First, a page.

This past weekend we moved our new storage shed to our property. It was originally an old cargo trailer that was repurposed into a shed. It had been sitting vacant on a relatives place and needed to be cleared off the property. We knew it was going to take a little work, but since we can’t afford to drop $5000 on a new shed, we figured this would be a great substitute. Before I tell you how we moved this repurposed trailer though, let me add a little disclaimer. I do not recommend this being your go to way when moving an old trailer.
If you’re moving your trailer any great distance, I definitely recommend shelling out the money and buying the proper parts. To do this the right way, you would need to buy 4 new tires with wheels that matched the axles. We did NOT do this the right way, but we made use of what we had on hand and made it work. We were also moving this trailer only a very short distance on county roads. With that being said, I’m gonna tell you how we moved our old repurposed trailer.
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How to Move an Old Repurposed Trailer When You’re Flat Broke
Our biggest obstacle with moving this trailer was the lack of usable tires. Luckily there were 4 tires with wheels on the property that had 4 holes (same as the axles) They also appeared to be a very close fit both for the tire and the wheel itself. Dan aired them up and even though they did slowly leak, they held air well enough that we decided we could get them 3 miles to our house. And it was good news when we took a closer look at the trailer and one of the two remaining tires was holding air. We’d only need 3 replacement tires!
We took a floor jack and a handyman (handymans are scary, so be careful if you’re gonna use one!) and very carefully raised the side that needed two tires. Dan put the tire up to the axle and . . .
#@*& rats! It didn’t quite fit. So we stepped back and regrouped. The problem was, we only had one day to move this thing and didn’t have the time or funds to find exact wheels. (Again, I’m gonna reiterate, I don’t recommend trying this unless you’re in dire straits!) So we measured the hole and found that we were less than 1/4 inch off. Dan made the decision to trim the wheels to fit the axle. We had full use of the shop and were able to find a die cutter that could grind the holes to the correct size. Once Dan ground the wheel hole and all 4 bolt holes I was able to line the wheel up to the trailer and tighten all 4 bolt holes down. We did this for both tires on the left side. We then decided to move the trailer forward about 20 feet to more even ground and finish up.
Frozen in Our Tracks
Dan hopped on the tractor, fired it up and . . . the darn trailer wheels wouldn’t turn! We knew they weren’t frozen, because the axle had turned freely prior to the wheels being tightened down. We lifted the other side to see if we would have the same problem with the remaining wheel. I set it on the axle, got the bolts lined up, tightened it down and . . . it froze too. So I started feeling around on the back, and while it didn’t look like it should be touching there was a spot where it was rubbing up against the inner fender well.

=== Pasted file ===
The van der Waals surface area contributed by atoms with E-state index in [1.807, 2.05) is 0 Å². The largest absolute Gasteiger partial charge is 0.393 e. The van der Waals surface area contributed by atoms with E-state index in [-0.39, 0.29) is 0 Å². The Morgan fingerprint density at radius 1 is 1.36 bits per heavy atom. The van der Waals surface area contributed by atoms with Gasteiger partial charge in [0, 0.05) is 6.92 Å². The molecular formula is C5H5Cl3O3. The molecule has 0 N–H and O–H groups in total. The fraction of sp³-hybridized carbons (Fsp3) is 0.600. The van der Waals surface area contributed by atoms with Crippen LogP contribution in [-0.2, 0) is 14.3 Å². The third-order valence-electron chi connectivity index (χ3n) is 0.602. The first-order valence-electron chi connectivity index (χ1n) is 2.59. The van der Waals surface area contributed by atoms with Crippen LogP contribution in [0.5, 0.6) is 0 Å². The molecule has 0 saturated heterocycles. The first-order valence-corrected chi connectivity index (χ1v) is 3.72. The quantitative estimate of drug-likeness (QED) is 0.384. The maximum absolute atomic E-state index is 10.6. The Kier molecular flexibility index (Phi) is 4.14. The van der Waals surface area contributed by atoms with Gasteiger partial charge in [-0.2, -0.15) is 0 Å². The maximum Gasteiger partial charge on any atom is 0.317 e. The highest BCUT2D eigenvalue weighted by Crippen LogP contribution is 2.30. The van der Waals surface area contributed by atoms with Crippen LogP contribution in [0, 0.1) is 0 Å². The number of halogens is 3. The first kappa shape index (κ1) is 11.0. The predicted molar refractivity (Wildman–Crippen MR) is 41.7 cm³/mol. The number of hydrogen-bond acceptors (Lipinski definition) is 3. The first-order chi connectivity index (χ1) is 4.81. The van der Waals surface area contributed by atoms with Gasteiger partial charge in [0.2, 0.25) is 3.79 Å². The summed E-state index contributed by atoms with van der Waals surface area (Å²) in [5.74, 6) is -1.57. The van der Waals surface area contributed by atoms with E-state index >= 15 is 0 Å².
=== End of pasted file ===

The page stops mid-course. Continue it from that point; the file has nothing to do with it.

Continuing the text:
After quickly tossing around some ideas, cause it was getting late & we were tired but way to stubborn to give up; we decided to try putting the wheels on backwards. This would mean that airing up the tires one last time would be a pain but hopefully the wheels wouldn’t rub. While Dan was using the portable air tank to air up all the tires, I loosened bolts and flipped tires around. As a side note, I can’t tell you how many times our portable air tank has come in handy. If you live in a rural area or any where for that matter, I really recommend purchasing one just to have on hand! This one is very similar to ours (affiliate link). On the left side, I threaded the bolts and Dan quickly tightened them down. Yet once again Dan started up the tractor and this time all tires rolled free and clear! We pulled around to the shop, aired up the tires one last time (one leaked faster than we anticipated!) and headed for home!
We only had about 3 miles to go all of which were on dirt or country roads. By the time we got to the end of our relative’s driveway the tire on the right side was almost flat. Luckily though the original tire was holding air like a champ and we made it all the way home with no issues. Dan already had a spot cleared and was able to right in. We’d decided to use a tractor to pull it in and set it because we have a lot of sagebrush and really didn’t want to rip off a bumper on 1 of our trucks. This last part was a piece of cake and we had the whole thing set in less than 10 minutes.
So to conclude our sketchy adventure, yes you can move an old repurposed trailer with used tires that don’t match quite right and don’t hold air. I wouldn’t really recommend it though, especially if you have the funds to buy new tires or heck, a brand new shed.
What sketchy, questionable things have you done recently?
What sketchy, questionable things have you done recently?!